Privacy is a hot topic at Google, and chairman Eric Schmidt wasted no time in cultivating an MWC 2012 keynote around personal freedoms, the role of the internet as activist, and safeguarding of our individual information. Yet what Schmidt's appearance did show us more than anything is that the chairman is consumed with an obsession around the topic, either attempting to convinced us that we have the option of anonymity, or outlining the dance which Google follows trying to balance between the public and the private.

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Google agrees to CA Online Privacy Act for mobile with Apple and Microsoft

Google agrees to CA Online Privacy Act for mobile with Apple and Microsoft

As the Californian Online Privacy Act extends to Mobile Apps in an effort to keep the entirety of the web-connected western-USA world safe from harm, several of the biggest names in mobile computing have jumped on board with the initiative. It's California's Office of the Attorney General that has gotten agreements from no less than Apple, Google, Microsoft, Hewlett-Packard, and Research in Motion amongst others to "improve privacy protections on mobile apps." This extension of the Online Privacy Act in California will now protect apps for mobile devices, none of which had had any sort of similar protection previous to this change.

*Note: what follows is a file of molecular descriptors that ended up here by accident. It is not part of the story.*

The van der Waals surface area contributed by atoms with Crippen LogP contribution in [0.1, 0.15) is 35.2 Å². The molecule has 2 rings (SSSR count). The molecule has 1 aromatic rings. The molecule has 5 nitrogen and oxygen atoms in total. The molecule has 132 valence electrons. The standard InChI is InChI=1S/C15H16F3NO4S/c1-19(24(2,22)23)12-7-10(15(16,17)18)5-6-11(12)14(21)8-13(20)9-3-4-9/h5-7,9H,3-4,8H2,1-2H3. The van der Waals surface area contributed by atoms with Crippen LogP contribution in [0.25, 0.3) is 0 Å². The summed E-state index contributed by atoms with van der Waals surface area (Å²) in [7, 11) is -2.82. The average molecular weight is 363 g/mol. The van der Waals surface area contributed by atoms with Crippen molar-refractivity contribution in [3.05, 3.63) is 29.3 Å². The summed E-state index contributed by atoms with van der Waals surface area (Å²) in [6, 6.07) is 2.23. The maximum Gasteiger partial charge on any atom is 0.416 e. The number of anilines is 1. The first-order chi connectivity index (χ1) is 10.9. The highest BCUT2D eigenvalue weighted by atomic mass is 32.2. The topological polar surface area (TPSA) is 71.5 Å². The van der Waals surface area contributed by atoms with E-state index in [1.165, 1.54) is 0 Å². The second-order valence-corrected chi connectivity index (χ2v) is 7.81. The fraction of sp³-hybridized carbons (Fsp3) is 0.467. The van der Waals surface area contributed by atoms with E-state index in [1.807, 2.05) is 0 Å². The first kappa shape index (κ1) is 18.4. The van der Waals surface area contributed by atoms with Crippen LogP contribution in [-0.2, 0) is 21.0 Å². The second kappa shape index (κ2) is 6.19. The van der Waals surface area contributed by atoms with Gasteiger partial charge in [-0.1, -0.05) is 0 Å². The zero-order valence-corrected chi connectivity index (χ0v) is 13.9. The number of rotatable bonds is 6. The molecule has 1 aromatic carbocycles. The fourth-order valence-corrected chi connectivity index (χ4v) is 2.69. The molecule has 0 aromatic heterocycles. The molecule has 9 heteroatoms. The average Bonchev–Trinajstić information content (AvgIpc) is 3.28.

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Safari user sues Google over browser privacy

Safari user sues Google over browser privacy

And so it begins. An Apple user has filed suit against Google over the alleged bypassing of privacy settings on the Safari web browser. The story broke late last week when Google and several other web companies were accused of bypassing the privacy settings on Apple's Safari browser on the iPhone and other Apple devices. Google had previously said that it would follow privacy settings that Safari uses.

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Google: Microsoft grandstanding over web privacy

Google: Microsoft grandstanding over web privacy

Google has fired back at Microsoft over claims the search company bypasses privacy systems in Internet Explorer, arguing that its rival's P3P policies are "widely non-operational" and incompatible with today's web use. Microsoft had suggested that Google did not observe the so-called "self-declaration protocol", or P3P, which demands sites present a machine-readable version of their privacy practices. However, in a statement by senior VP of communications and policy, Rachel Whetstone, Google says Microsoft's system is outdated and over-involved, and more importantly breaks features like the Facebook "Like" button.

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Google bypasses IE privacy says Microsoft

Google bypasses IE privacy says Microsoft

Hot off the news that Safari's privacy measures for users had been bypassed by Google last week, Microsoft is joining in by noting that their Internet Explorer web browser's privacy controls had been modified in a similar manner. Protection tips have been offered up by Microsoft and they've taken this opportunity to push Google into the mud once more as they continue to defend themselves against privacy naysayers. Microsoft has reportedly contacted Google to ask it to "commit to honoring P3P privacy settings for users of all browsers."